For the half-year to 30 June 2014, the IPKat's regular team is supplemented by contributions from guest bloggers Alberto Bellan, Darren Meale and Nadia Zegze.

Two of our regular Kats are currently on blogging sabbaticals. They are David Brophy and Catherine Lee.

Wednesday, 7 September 2011

Wednesday whimsies

Ha anyone a good caption
for this piece of P2P artwork?
It is sometimes said of dogs that, when they get their teeth into a nice juicy bone [Merpel queries the use of the term "juicy bone" -- the only bones she ever sees are dry], they are reluctant to let go of it.  The same actually applies to Kats, and a juicy bone of which this particular Kat is especially fond is the UK IPO's version of the Peer to Patent trial.  Latest news of this exciting project can be found on the trial's web page here.  Incidentally, the IPKat really liked the piece of artwork on the Peer to Patent page, which is depicted on the left. With the little penguinlike icons surrounding their prey, arrows pointed ready to shoot, the illustration reminded him of the Pollaiuolos' Martyrdom of St Sebastian (right).


An early applicant for one
of the new gTLDs
On Tuesday morning this Kat braved the storms to attend a seminar on the new gTLD regime for domain names, hosted in the London office of Taylor Wessing. The star attraction was veteran domain name guru and MARQUES Council member Nick Wood, wearing his Valideus hat. Nick's presentation struck a curiously neutral stance as he explained the strengths and weaknesses of the controversial ICANN operation. The IPKat's takeaway message was that we are all guinea pigs and, despite a decade of consultation, rule-drafting and fine-tuning, no-one can predict how the prospect of becoming the registrar of the dot-whatever domain of one's choice will actually work out. Another point that struck him as significant was the fact that ICANN's approval would be needed in respect of any attempt to transfer a registry, or operate it under changed ownership. This would appear to mean that, for instance, if a major bank (let's call it Megabank) which acquired and operated the dot-megabank gTLD, hit financial difficulties and was taken into public ownership by the government, its continued ability to run the dot-megabank gTLD would be contingent on ICANN deciding to approve it. This could lead to political strains as well as embarrassment, this Kat thinks.


A day later, the same Kat braved the brisk and bristly breezes that swept Lincoln's Inn to attend the Hardwicke seminar on Initial Interest Confusion, yet another American invention that is taking root in Europe [and not a moment too late, adds Merpel, who thinks it's cool].  Two star speakers were lost from the line-up, Annsley the AmeriKat being stranded in Italy by local industrial (in)action that grounded all flights while Alice Gould had to put in a court appearance [Nothing to do with the London riots, we are informed]. Anyway, Simon Bennett (Fox Williams) filled in admirably for Alice while IPKat team member Jeremy -- who only two short days ago declared on this weblog that he had given up all lecturing -- pretended to be Annsley and delivered her paper, managing to keep going for 42 minutes despite a power cut and the disappearance of Annsley's PowerPoimts.  If you missed the seminar, don't worry: two of the Kats' friends have been taking notes which, once edited and tidied up, will be placed before you.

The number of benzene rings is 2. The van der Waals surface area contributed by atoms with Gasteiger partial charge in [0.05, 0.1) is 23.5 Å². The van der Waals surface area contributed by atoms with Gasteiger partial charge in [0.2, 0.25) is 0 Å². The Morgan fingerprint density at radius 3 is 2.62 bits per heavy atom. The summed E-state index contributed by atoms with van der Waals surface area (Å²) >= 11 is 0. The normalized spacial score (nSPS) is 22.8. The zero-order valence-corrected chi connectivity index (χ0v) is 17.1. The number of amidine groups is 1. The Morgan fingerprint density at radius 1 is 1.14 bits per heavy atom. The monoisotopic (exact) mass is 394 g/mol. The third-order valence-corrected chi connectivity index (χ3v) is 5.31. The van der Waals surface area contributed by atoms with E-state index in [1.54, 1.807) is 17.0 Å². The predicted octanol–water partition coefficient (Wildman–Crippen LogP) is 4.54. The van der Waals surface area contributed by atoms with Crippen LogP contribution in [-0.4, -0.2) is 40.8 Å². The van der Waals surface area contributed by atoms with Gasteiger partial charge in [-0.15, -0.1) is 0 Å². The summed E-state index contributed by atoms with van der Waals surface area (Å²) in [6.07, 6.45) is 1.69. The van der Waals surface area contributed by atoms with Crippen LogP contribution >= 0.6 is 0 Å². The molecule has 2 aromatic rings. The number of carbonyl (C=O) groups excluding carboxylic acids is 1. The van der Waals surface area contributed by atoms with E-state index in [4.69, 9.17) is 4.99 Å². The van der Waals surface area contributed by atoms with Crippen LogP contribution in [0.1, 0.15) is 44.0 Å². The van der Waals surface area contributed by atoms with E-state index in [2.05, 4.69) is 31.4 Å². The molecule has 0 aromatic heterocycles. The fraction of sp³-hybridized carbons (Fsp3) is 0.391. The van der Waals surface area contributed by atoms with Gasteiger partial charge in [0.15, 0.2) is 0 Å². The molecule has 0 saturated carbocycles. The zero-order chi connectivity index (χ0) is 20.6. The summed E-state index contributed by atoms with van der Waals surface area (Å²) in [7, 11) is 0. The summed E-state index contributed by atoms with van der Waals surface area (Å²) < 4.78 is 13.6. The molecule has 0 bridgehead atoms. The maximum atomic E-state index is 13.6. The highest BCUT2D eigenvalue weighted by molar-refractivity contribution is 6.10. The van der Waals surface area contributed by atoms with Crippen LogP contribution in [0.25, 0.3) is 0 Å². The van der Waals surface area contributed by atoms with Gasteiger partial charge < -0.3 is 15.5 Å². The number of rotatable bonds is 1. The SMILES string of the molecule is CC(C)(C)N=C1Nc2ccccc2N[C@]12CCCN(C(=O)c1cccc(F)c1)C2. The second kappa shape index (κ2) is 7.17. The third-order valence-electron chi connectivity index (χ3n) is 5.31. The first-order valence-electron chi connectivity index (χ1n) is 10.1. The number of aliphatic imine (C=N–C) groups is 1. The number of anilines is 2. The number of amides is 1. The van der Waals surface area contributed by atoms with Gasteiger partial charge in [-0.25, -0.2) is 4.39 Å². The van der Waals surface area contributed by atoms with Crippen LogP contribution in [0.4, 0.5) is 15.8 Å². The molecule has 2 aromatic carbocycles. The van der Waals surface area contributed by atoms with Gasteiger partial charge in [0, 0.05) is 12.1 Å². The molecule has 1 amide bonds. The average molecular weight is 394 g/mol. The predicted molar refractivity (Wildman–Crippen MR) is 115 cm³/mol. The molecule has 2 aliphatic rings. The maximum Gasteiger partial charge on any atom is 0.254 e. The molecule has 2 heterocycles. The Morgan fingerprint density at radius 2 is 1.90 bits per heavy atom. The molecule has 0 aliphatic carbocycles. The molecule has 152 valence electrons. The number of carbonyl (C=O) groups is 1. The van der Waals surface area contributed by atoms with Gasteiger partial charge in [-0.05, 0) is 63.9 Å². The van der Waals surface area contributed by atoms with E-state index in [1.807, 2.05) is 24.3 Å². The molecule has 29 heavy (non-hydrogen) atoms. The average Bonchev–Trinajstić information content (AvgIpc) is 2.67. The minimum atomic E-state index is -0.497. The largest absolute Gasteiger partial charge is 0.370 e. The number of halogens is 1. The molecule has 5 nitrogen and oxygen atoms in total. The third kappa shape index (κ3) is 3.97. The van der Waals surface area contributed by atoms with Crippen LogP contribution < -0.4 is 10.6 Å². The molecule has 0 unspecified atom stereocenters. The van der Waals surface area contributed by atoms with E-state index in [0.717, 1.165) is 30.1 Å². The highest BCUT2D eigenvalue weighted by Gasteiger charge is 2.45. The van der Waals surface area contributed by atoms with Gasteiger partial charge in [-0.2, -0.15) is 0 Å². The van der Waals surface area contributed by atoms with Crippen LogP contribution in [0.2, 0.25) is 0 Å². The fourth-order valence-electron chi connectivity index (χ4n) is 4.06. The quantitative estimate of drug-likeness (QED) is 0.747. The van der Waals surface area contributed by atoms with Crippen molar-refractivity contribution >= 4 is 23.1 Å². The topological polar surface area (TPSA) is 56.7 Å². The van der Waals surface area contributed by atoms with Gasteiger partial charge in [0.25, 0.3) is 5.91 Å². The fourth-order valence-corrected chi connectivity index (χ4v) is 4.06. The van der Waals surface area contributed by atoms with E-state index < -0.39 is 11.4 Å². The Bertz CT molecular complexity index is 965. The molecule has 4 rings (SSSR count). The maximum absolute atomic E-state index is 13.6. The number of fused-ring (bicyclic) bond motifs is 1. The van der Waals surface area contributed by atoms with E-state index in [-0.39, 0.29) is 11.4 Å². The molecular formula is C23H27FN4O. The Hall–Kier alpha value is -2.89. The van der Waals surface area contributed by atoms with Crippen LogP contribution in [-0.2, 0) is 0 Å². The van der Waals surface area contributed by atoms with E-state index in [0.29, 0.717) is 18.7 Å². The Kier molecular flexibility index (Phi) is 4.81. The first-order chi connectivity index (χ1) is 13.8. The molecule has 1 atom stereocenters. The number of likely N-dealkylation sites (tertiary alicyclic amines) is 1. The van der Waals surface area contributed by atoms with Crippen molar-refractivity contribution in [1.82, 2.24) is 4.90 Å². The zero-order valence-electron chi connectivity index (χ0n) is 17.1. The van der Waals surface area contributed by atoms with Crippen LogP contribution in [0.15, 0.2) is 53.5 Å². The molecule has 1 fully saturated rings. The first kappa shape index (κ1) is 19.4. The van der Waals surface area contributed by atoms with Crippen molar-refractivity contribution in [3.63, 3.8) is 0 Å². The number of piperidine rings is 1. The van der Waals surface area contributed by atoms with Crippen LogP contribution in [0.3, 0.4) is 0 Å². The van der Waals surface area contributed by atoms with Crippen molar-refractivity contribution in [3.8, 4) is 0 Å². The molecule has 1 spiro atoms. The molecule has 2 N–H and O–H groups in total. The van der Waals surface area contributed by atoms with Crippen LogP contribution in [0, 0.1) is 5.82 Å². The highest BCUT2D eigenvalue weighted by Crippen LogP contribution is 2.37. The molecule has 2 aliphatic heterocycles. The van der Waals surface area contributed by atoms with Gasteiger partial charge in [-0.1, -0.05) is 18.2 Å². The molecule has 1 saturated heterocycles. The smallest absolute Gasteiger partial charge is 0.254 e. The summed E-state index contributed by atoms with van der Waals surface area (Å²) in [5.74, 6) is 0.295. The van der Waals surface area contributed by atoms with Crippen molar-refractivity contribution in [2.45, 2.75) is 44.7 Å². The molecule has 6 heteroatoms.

Around the weblogs.  On the 1709 Blog, Hugo Cox has a quick and entirely serious question to ask the Pirate Party UK, having read its 2011 manifesto.  Gino Van Roeyen regales MARQUES Class 46 readers with news of General Biscuits' triumph in a dispute as to whether rights in its iconic TUC biscuit packages were being infringed by the upstart brand Apéro.  Leigh Smith (McDermott Will & Emery) explains the thrust of the EU's Memorandum of Understanding on the sale of counterfeit goods on the internet for the benefit of jiplp readers.  Finally, IP Tango's Patricia Coverrubia covers the fascinating facts behind the battle of Kellogg's and the Maya Archaeology Initiative over a toucan called Sam.


Harry Bloom was an extraordinary individual.  A witty, gregarious and talented man, his life encapsulated several careers and a multitude of adventures before he died of a stroke at the early age of 68. The brief note on his life on Wikipedia scarcely does justice to him.  During the 1970s he was a founder-director of the  University of Kent's Unit for Legal Research in Computers and Communications which, like Harry, died young after the university decided that there was no future for the subject and closed the unit down.  Among those whom Harry -- a passionate enthusiast for intellectual property, information technology and cybernetics -- persuaded to enter the territory of information and communications law were IPKat team member Jeremy and the University of Southampton's Professor Stephen Saxby.  Now David Goldberg (University of Oxford, Centre for Socio-Legal Studies) has emailed to say that he and Stephen are putting together a seminar, to be held in Southampton in late 2012, to commemorate the centenary of Harry's birthday, 1 January 1913.  If you too have been touched by Harry's magic and/or just want to be kept in touch, email David here and tell him.

1 comment:

Anonymous said...

And Andrew Robinson has now provided a lengthy and refreshingly coherent reply. I am not sure that I agree with him but this is a good level for the discussion to be at rather than the predictable freetards vs paytards playground bickering.

Kudos to him.

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